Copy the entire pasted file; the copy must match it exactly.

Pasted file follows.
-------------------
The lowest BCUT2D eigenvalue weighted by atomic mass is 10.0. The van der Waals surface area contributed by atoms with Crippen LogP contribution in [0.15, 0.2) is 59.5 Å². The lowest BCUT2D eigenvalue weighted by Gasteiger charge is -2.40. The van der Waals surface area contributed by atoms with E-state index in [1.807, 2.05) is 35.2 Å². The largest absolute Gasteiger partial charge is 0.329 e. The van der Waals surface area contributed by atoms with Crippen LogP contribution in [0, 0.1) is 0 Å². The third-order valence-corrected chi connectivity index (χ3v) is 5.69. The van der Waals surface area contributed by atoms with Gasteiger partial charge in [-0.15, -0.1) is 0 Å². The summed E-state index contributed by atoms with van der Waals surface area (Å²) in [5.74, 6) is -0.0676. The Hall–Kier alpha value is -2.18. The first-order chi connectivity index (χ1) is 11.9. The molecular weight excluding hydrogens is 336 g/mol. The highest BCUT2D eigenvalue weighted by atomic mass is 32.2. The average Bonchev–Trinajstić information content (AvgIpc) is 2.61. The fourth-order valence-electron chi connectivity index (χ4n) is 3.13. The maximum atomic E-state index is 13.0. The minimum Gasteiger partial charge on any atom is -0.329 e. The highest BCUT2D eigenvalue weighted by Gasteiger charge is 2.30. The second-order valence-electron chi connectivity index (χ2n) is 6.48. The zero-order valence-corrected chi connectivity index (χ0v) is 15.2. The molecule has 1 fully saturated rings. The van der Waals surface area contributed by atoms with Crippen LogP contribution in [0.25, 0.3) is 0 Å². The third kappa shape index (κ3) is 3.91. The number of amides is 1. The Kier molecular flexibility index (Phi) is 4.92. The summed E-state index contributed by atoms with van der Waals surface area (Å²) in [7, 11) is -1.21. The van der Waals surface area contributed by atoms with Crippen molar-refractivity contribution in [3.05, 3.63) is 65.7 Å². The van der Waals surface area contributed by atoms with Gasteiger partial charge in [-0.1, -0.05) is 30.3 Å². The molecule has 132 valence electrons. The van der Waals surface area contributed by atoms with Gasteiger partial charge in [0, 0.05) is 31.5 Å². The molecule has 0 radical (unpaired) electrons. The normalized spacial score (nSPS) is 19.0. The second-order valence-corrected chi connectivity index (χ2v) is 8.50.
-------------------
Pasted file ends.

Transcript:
The lowest BCUT2D eigenvalue weighted by atomic mass is 10.0. The van der Waals surface area contributed by atoms with Crippen LogP contribution in [0.15, 0.2) is 59.5 Å². The lowest BCUT2D eigenvalue weighted by Gasteiger charge is -2.40. The van der Waals surface area contributed by atoms with E-state index in [1.807, 2.05) is 35.2 Å². The largest absolute Gasteiger partial charge is 0.329 e. The van der Waals surface area contributed by atoms with Crippen LogP contribution in [0, 0.1) is 0 Å². The third-order valence-corrected chi connectivity index (χ3v) is 5.69. The van der Waals surface area contributed by atoms with Gasteiger partial charge in [-0.15, -0.1) is 0 Å². The summed E-state index contributed by atoms with van der Waals surface area (Å²) in [5.74, 6) is -0.0676. The Hall–Kier alpha value is -2.18. The first-order chi connectivity index (χ1) is 11.9. The molecular weight excluding hydrogens is 336 g/mol. The highest BCUT2D eigenvalue weighted by atomic mass is 32.2. The average Bonchev–Trinajstić information content (AvgIpc) is 2.61. The fourth-order valence-electron chi connectivity index (χ4n) is 3.13. The maximum atomic E-state index is 13.0. The minimum Gasteiger partial charge on any atom is -0.329 e. The highest BCUT2D eigenvalue weighted by Gasteiger charge is 2.30. The second-order valence-electron chi connectivity index (χ2n) is 6.48. The zero-order valence-corrected chi connectivity index (χ0v) is 15.2. The molecule has 1 fully saturated rings. The van der Waals surface area contributed by atoms with Crippen LogP contribution in [0.25, 0.3) is 0 Å². The third kappa shape index (κ3) is 3.91. The number of amides is 1. The Kier molecular flexibility index (Phi) is 4.92. The summed E-state index contributed by atoms with van der Waals surface area (Å²) in [7, 11) is -1.21. The van der Waals surface area contributed by atoms with Crippen molar-refractivity contribution in [3.05, 3.63) is 65.7 Å². The van der Waals surface area contributed by atoms with Gasteiger partial charge in [-0.1, -0.05) is 30.3 Å². The molecule has 132 valence electrons. The van der Waals surface area contributed by atoms with Gasteiger partial charge in [0, 0.05) is 31.5 Å². The molecule has 0 radical (unpaired) electrons. The normalized spacial score (nSPS) is 19.0. The second-order valence-corrected chi connectivity index (χ2v) is 8.50.